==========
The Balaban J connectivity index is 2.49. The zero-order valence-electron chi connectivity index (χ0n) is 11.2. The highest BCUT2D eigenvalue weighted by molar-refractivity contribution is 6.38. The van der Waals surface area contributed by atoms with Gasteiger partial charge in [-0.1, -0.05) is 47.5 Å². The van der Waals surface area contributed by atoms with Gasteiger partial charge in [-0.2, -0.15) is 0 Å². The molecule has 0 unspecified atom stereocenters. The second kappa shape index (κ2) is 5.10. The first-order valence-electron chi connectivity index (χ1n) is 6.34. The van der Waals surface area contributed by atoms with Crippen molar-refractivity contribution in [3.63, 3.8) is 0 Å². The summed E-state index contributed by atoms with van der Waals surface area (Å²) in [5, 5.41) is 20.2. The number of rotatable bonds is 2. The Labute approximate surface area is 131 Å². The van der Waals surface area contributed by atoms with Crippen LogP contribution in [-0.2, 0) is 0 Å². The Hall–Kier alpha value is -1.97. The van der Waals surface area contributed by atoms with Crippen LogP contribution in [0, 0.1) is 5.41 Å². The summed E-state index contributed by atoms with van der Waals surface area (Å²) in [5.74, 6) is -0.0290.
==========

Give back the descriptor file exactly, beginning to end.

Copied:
The Balaban J connectivity index is 2.49. The zero-order valence-electron chi connectivity index (χ0n) is 11.2. The highest BCUT2D eigenvalue weighted by molar-refractivity contribution is 6.38. The van der Waals surface area contributed by atoms with Gasteiger partial charge in [-0.1, -0.05) is 47.5 Å². The van der Waals surface area contributed by atoms with Gasteiger partial charge in [-0.2, -0.15) is 0 Å². The molecule has 0 unspecified atom stereocenters. The second kappa shape index (κ2) is 5.10. The first-order valence-electron chi connectivity index (χ1n) is 6.34. The van der Waals surface area contributed by atoms with Crippen molar-refractivity contribution in [3.63, 3.8) is 0 Å². The summed E-state index contributed by atoms with van der Waals surface area (Å²) in [5, 5.41) is 20.2. The number of rotatable bonds is 2. The Labute approximate surface area is 131 Å². The van der Waals surface area contributed by atoms with Crippen LogP contribution in [-0.2, 0) is 0 Å². The Hall–Kier alpha value is -1.97. The van der Waals surface area contributed by atoms with Crippen LogP contribution in [0, 0.1) is 5.41 Å². The summed E-state index contributed by atoms with van der Waals surface area (Å²) in [5.74, 6) is -0.0290.